Rather than having sweet dreams all about the differences between the shotgun mic vs lavalier mic, you’re up again, hard at work. Time of death: 2:00 AM. You’re calling this one. The project is dead. The video you pulled from your camera’s SD card is breathtaking, like a bride on her wedding day! Which is appropriate considering the lengths you’ve just gone to make your cousin’s holy matrimony look good.
But the audio… oh, that wretched noise. The sound of the best man’s speech is practically unbearable, never mind the painfully unprepared comedy routine. An incessant hissing noise pierces every second of the brother’s last chance at a career in stand-up.
Last updated: 9/13/2023
You thought you could fix it. Nothing a little Googling can’t solve, right? But here you are, erratically alternating between shouting and whispering curses at your computer.
You put your faith in yet another YouTube video promising a digital exorcism of the demonic hiss haunting your audio track.
And yet, after 3 hours of tweaking settings and applying band-aid effects, you realize it’s over. Everything you’ve done to make the original recording sound better has actually made it worse. You sink into your swivel chair of despair.
If only you had known. If only you could go back. If only you had an external microphone.
Melodrama aside, there are a couple of options when it comes to microphones. And if it hasn’t been made clear by now, your camera’s internal microphone is not one of them. Talk to any videographer about what really upped their game and they’ll probably tell you about either their lavalier mic or their shotgun mic. Today we’re gonna talk about both, how they will boost your production value, and finally break the curse of the internal microphone.
Shotgun Mic vs Lavalier: Operational differences
Besides college movie classics like Animal House and Pitch Perfect, filmmakers and sorority sisters share one very important tradition – lavaliering.
Once upon a college campus, hopelessly romantic members of Greek Life would buy a pendant as a gift to their special someone. Once lavaliered, the jewelry was worn around the neck and accepted as a sort of pre-pre-engagement tradition.
The lavalier microphone, on the other hand, is slightly less romantic and decidedly less shiny. In fact, the goal of many lavs is to not be seen. Think The Sopranos, where Paulie is forced to wear a wire by the Feds. Lavalier microphones are like the less glamorous, tech-savvy cousins of those shiny sorority pendants. They’re not meant to dazzle; they’re meant to capture sound without stealing the spotlight.
Most lav mics are about the size of a pencil eraser and can either be clipped onto the subject’s lapel or hidden by running the wire behind the shirt. Imagine a bubble emanating from the head of the microphone and you can see a pretty good representation of the lav mics’ omnidirectional pickup pattern. A good height to place to the microphone is the same length as the aforementioned Kappa Sigma necklace. No, the chain does not hang low. Picture this: you clip one onto your subject’s lapel, or if you’re feeling sneaky, you can hide it by running the wire behind their shirt. It’s like a secret agent mission, but with microphones.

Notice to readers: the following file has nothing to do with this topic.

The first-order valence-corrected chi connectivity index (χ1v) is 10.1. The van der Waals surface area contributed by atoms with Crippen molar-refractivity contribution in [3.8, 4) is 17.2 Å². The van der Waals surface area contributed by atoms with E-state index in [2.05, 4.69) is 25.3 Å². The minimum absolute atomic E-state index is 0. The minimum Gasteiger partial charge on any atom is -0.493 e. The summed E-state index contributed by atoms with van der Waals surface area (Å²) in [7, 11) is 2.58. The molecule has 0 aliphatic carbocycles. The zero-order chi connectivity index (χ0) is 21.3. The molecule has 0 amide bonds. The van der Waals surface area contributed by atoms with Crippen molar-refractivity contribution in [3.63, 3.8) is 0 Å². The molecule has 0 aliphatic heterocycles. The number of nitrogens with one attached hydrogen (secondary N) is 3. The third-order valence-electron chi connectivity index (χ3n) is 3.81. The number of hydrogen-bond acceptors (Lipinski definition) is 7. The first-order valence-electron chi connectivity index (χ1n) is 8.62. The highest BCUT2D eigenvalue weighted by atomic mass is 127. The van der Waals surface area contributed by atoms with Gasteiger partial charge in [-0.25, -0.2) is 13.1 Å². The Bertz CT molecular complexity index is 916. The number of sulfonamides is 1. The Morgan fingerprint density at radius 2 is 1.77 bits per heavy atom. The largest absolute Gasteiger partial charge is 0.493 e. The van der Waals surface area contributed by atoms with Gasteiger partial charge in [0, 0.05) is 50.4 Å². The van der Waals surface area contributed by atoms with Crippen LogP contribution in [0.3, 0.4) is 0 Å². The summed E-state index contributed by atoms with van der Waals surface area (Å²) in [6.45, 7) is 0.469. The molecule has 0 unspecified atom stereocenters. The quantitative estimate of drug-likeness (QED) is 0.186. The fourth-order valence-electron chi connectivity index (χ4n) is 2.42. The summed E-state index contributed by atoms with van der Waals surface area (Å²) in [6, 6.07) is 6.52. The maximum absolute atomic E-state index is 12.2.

Has the use of a shotgun ever been subtle? Again, I direct your attention to The Sopranos and any one of the countless scenes in which Tony literally blows away the competition.
Unlike the lav, the shotgun mic (also known as the boom mic) is appropriately obvious. Ranging in size from a hot dog to a barrel of , you guessed it, a 12-gauge, they are typically placed outside the camera’s shot. Unlike those sneaky lav mics, shotguns are out there, proudly proclaiming their presence just outside the camera’s view. They’ve got one job: laser-focus on the sound source.
Focusing their fire, shotgun mics only pick up noise in the direction you point them. Now, here’s where it gets interesting. These mics are like a fashion show for audio accessories. That’s because they’re often exposed to the elements – shotgun mics were made to accessorize. There is the fuzzy windshield affectionately referred to as the deadcat. A no-fuzz alternative is a plastic windshield known as a blimp. Like I said, shotguns don’t do subtle.
Shotgun Mic vs Lavalier: Functional differences
When you’re just getting started, each shoot can be a wildly unique experience. Passing trains, backyard sprinklers, air-conditioned offices, and an all-night middle school rager (don’t ask) are just a few of the audioscapes you may find yourself in. Choosing wisely between a shotgun mic vs lavalier mic can make all the difference when you’re in the editing room.